I'm all for social Darwinism. If you are stupid enough to try something risky - and you hurt yourself or die in the process - that's your call. If 20 skateboarders a day break their legs, that's entirely their own responsibility.

But if a speeding skater knocks over and hurts or kills an
innocent toddler ......The layout of the skatepark makes such an event not just possible but almost inevitable. I don't skate. But I cycle and ski. And small busy areas, young children, steep slopes, obstacles, speed and railings are not a good mix. I just wonder how long it will be until we're discussing a serious accident on here.

Last night there were a few dozen people using the skatepark. But there were many more just hanging around. A bunch of teenagers were drinking bottled beer and smoking something that didn't smell like cigarettes. The amount of litter around was a disgrace - the whole embankment was covered in it.

Then there's the noise - which can be clearly heard in the Upper Park. And Tamsin suggests some people have been breaking in to use the skatepark at night.

All these things we were assured wouldn't happen. Those who raised concerns were shouted down. Well SPAG - we do have some nice kids looking to have fun. But we also have loitering youths - alcohol, drugs, litter, anti-social behaviour.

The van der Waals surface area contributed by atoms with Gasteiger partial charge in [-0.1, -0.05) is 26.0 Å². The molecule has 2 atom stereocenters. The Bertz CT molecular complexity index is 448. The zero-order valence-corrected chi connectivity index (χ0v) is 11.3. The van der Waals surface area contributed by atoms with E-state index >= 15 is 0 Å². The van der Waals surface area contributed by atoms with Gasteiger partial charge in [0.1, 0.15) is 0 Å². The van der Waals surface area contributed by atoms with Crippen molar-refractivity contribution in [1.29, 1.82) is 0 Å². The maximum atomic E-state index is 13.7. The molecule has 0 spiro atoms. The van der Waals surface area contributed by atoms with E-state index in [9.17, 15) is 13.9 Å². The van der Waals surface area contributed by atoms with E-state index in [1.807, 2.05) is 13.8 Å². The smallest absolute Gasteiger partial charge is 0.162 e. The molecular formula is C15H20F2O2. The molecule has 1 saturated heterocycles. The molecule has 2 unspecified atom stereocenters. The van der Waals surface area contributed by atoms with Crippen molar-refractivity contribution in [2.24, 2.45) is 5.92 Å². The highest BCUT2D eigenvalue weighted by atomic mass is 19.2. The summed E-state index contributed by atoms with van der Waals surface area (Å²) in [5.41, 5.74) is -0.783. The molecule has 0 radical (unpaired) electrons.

You haven't officially opened yet and your zero tolerance policy has so far been demonstrated to have zero truth behind it. Shocking. But we told you so.

Anonymous said...

teenagers, drinking and smoking in a park! this is a new low, never happened in my day.....oh.

Anonymous said...

further more, is Tamsin now a font of wisdom? Normally you treat her with increadible rudness.

As usual your hyperbolic doom laden arguments mean that they will be dismissed by most people with a sense of proportion.

Please resopond with a brainless insult about pinko sanel wearers and how I obviously endorse teenagers shooting up smack while cycling blindfold, which is the only conclusion to be drawn from me finding you laughable.

Lou Baker said...

What's laughable?

A toddler being killed or seriously injured? You find that funny? Really?

Just sit in the park for half an hour at a busy time and watch.

As for the teenagers, if they're old enough (and some of them weren't) then they can drink. But smoking dope is illegal. And dropping litter is an offence too,

I am sure these things do not matter to you. An injured toddler here, a spliff there, some rubbish in the corner, a bunch of people in hoodies just hanging around.

But they are exactly the sort of things that ultimately turn a nice family park in to a no go area for families. It won't happen overnight. Or even this week or month. Maybe not even this year. The decline will be gradual.

But if SPAG do not take immediate responsibility for what they've created and enforce the zero tolerance policy they promised on anti-social behaviour then the decline will happen.

And - whatever you think - hurtling down a steep hill in a small park on a skateboard towards an area full
of toddlers IS dangerous and anti-social.

As for Tamsin, I disagree with her scaremongering about the NHS - and find the conservation police infuriating. But I recognise she does a lot and contributes a lot both to our community and this site. She has reservations about the skatepark too. You can insult me all you like - I'm used to it - but you should listen to her.

Anonymous said...

A young boy was killed in the park, some years ago, from memory I think there is a plaque remembering him on the railings at the lower end. Bicycle accident I think, may be wrong though.